Covid-19 response preparedness in Kenya, access to and utilisation of other essential health services and related experiences of health care providers and covid-19 survivors

Covid-19 response preparedness in Kenya, access to and utilisation of other essential health services and related experiences of health care providers and covid-19 survivors

Pamela Godia1, Joyce Olenja1, Rhoda Kalondu2, Peter Njoroge1, Jacqueline Chesang1, Vivian Manyeki3, Erastus Njeru1

1School of Public Health, College of Health Sciences, University of Nairobi

2Kenyatta National Hospital

3Mbagathi County Hospital

Introduction. Globally there are over 11 million confirmed cases of COVID-19 with over 538,000 deaths translating to a mortality rate of approximately 4.7%. The current coronavirus outbreak is due to the severe acute respiratory syndrome coronavirus 2 (SARS-CoV-2), that causes the illness referred to as novel coronavirus disease 2019 (COVID-19). First identified in December in Wuhan, China, travel has been the major driver for international spread. The first coronavirus disease (COVID-19) was reported in Kenya on 12th March 2020. There is community transmission of the COVID-19 in Kenya. The symptoms include fever, cough, fatigue, respiratory problems or difficulty in breathing. Infection is through droplets. Persons without COVID-19 symptoms (asymptomatic) are also spreaders. Social distancing, travel restriction and movement, avoiding large crowds, proper use of face masks to cover the nose and mouth, and proper and frequent handwashing with soap and water for at least 20 seconds, use of an alcohol-based sanitizer are public health measures for controlling the transmission. The current COVID-19 outbreak has provoked social stigma and discriminatory behaviours against health care workers and people who have recovered from the disease. Stigma is cause by members of the public labelling, stereotyping and treating persons who have recovered from COVID-19 differently because of the perceived link to the disease and the fear on infection.

Broad objective: To assess existing Kenyan health system preparedness and response to COVID-19 capacity; the impact of COVID-19 utilisation of other essential health services; and the experiences of both the survivors and health care providers. Specific objectives include: 1)To asses Kenya’s health sector preparedness and response capacity to COVID-19 based on WHO strategic preparedness and response plan; 2)To assess the impact of COVID-19 on access to, and utilisation of other essential health services; 3)To explore experiences of health care workers in provision of services to COVID-19 patients; and 4) To explore the experiences of survivors of COVID-19 patients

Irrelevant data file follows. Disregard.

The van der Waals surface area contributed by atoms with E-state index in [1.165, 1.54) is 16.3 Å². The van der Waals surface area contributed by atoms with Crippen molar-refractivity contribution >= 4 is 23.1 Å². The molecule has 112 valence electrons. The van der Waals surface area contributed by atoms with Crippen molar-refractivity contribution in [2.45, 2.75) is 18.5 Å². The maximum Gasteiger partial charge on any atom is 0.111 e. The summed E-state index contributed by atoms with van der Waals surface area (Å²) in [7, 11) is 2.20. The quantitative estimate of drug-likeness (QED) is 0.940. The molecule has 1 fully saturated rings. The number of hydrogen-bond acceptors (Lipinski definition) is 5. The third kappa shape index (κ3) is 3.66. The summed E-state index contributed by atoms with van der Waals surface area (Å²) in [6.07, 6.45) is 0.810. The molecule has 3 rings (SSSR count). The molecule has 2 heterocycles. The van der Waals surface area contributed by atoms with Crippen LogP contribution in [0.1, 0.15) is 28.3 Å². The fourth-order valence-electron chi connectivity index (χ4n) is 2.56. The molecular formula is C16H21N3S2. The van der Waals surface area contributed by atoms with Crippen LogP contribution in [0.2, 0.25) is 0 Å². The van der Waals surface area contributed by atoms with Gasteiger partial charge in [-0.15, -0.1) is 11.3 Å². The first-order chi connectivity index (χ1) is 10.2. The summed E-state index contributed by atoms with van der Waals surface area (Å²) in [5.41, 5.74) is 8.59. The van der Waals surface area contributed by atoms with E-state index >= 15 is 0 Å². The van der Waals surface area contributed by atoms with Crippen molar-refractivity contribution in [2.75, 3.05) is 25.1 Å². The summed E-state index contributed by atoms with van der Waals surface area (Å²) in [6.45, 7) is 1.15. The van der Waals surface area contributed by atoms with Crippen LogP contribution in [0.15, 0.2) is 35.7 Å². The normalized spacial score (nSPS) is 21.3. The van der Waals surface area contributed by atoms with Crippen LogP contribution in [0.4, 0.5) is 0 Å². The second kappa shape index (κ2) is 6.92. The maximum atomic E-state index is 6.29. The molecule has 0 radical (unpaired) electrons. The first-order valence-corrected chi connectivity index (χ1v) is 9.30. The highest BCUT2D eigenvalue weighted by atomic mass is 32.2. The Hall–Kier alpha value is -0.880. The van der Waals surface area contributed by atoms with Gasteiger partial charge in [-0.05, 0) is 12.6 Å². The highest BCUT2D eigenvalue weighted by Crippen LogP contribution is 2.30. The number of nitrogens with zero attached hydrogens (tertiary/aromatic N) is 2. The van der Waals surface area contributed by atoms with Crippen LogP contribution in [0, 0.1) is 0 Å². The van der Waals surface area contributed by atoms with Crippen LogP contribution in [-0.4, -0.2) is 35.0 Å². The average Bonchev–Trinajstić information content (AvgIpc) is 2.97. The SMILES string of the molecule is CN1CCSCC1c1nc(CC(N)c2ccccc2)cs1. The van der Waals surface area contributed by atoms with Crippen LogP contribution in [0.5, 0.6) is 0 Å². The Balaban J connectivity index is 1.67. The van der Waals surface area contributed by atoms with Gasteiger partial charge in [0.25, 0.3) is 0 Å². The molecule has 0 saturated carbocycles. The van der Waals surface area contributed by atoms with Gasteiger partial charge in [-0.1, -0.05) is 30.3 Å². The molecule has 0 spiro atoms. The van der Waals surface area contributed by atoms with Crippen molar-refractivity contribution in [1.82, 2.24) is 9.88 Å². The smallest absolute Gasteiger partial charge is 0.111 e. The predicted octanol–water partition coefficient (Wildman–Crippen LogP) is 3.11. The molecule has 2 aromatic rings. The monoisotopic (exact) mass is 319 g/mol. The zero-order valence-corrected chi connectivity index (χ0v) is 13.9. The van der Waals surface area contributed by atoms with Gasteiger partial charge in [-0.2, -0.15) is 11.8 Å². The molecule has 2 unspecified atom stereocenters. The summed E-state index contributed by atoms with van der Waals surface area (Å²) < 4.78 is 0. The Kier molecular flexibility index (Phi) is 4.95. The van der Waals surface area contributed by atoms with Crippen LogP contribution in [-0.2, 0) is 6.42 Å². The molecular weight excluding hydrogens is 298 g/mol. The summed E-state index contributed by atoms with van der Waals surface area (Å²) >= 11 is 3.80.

Methodology: The study will take both qualitative and quantitative approach. The study will be conducted in top 20 counties that have reported the highest burden of COVID-19 cases based on the Ministry of Health reporting. For health workers and COVID-19 survivors, data will be collected from KNH and Mbagathi County Hospital. Due to the travel restrictions placed in Kenya and in order to comply with social distancing measures, the interviews will be conducted via telephone and/or virtual platforms. At the county level data will be collected by research assistants based in the selected counties. Quantitative data will be collected using a health facility epidemic preparedness checklist adapted from the WHO Operational Planning guidelines to support country preparedness and response. Key informant Interviews and In-depth interviews will be used to collect data from health care workers and COVID-19 survivors. Ethics Approval has been Obtained from UoN-KNH Ethics and Research Committee.

Expected outcome: We expect the results of this study to inform the county government preparedness for COVID-19 pandemic, provide an avenue for alternative source of information and create a dashboard at the UoN-CHS, School of Public Health for continuous monitoring of the course of the pandemic